Using Artificial Intelligence to keep people safe

by Andy Mayer
Posted on 10 October 2017
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We've recently been experimenting with Artificial Intelligence (AI) on a couple of exciting new projects and hope to grow this area of our business over the coming months. It's too early to share the details here yet but I can, however, share some impressive work we did late last year on a client project called Elefriends.


For those that don't know, Elefriends is an online community platform we co-designed and built with Mind to provide peer support for people experiencing mental health problems. Now the UK's most successful online peer support community, Elefriends has an in-house team of trained moderators. It has grown to over 60,000 members, with around 60 new people joining every day.

In a recent survey, 86% of people who use Elefriends said they now felt better able to manage their mental health. Many said they felt more confident talking about their experiences and getting access to the right support.

The problem

Scaling up such a large community comes with significant risks. Sadly, last year the Elefriends community was targetted by a member wanting to cause widespread damage and upset by posting a lot of very, very disturbing images – including those of dead bodies and graphic violence. In a community of vulnerable people supporting each other with mental health issues the effect was almost catastrophic, as there weren't enough moderators to keep up with the rate of inappropriate posts.

So Yoomee was tasked with finding a tech solution to the problem. We began to research and experiment with various solutions to ensure the community was safe for users to continue sharing images, which are normally such a welcome part of the community's activity. Our solution came via Google Vision API which uses Artificial Intelligence and machine learning to automatically recognise the contents of images. (Any of you who use Google Photos to store your personal photos will be familiar with the clever search function which uses the same technology so you can search using phrases such as: “Show me photos of the beach." and so on).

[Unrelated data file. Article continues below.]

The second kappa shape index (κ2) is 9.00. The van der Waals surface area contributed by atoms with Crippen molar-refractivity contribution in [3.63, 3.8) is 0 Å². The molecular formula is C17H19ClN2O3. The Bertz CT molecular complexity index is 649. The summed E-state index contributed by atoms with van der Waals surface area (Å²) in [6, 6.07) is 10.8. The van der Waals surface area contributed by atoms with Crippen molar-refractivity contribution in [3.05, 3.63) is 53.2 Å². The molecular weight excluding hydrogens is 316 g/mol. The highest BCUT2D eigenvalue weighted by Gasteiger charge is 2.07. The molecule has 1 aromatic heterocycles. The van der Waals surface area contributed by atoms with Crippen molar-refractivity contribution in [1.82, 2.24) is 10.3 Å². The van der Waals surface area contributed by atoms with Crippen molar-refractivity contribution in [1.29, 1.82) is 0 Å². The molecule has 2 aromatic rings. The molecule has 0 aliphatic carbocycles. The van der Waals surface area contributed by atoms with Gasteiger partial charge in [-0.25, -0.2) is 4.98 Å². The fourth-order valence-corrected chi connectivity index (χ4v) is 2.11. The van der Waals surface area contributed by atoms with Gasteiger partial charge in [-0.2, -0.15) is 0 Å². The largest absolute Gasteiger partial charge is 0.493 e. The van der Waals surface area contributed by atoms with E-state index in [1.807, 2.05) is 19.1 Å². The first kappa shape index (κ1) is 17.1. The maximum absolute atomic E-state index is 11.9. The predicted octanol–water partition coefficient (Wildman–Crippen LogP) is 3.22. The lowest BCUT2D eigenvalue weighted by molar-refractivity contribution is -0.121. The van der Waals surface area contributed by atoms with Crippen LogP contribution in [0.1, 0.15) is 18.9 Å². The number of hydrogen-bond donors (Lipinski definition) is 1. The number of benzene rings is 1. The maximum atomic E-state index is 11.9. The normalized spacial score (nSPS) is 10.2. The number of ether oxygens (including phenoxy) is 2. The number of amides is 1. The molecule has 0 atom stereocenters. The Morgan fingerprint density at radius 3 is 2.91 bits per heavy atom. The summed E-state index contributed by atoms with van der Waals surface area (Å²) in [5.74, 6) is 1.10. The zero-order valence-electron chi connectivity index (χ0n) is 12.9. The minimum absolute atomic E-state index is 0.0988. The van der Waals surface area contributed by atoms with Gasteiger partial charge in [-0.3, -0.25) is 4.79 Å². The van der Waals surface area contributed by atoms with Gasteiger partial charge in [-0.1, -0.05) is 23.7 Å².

Google Vision API

Using Google Vision API we can understand the meaning of each image submitted before allowing it to be displayed to the community. For example, Google Vision API identifies the percentage probability that the image is violent or sexual, and using this probability we can temporarily remove the image, until moderators deal with it.

You can have some fun and try Google Vision API yourself on their website. It will return a set of keywords identifying what's in the image. For example, here's a photo of our studio at Park Hill. According to Google Vision API, it's 84% window, 71% glass and recognised as the facade of a building with a door. So it's pretty accurate!

Here's another example which demonstrates the power of Google Vision API; a photo of Donald Trump shows with 86% confidence that anger is probable and so is headwear (!)

Respecting the user experience

Usually a problem, such as the one Elefriends experienced, is solved by implementing pre-moderation – that is forcing all posted content to be first approved by a human moderator. This simply isn't practical with Elefriends handling over 150,000 posts per month — as members post new content every few seconds. It also fragments the user experience and reduces engagement with the platform. So, by using Artificial Intelligence to automatically reject violent and sexual content we allowed the majority of users to continue happily posting images instantly without interrupting their experience.

The future

Artificial Intelligence can seem scary and has the potential to be abused by big business. But we believe it presents a new opportunity for Yoomee to harness these futuristic technologies for social good. We're looking forward to using AI in future projects in supporting our mission to use digital to help the vulnerable and those in most need in society. If you'd like to know more, then follow our new AI project on Twitter at @yoomee_ai. Watch this space!

Related reading

Here are some links to pieces that explain more about the platform and how it was built.

Posted on 10 October 2017 - By Andy Mayer
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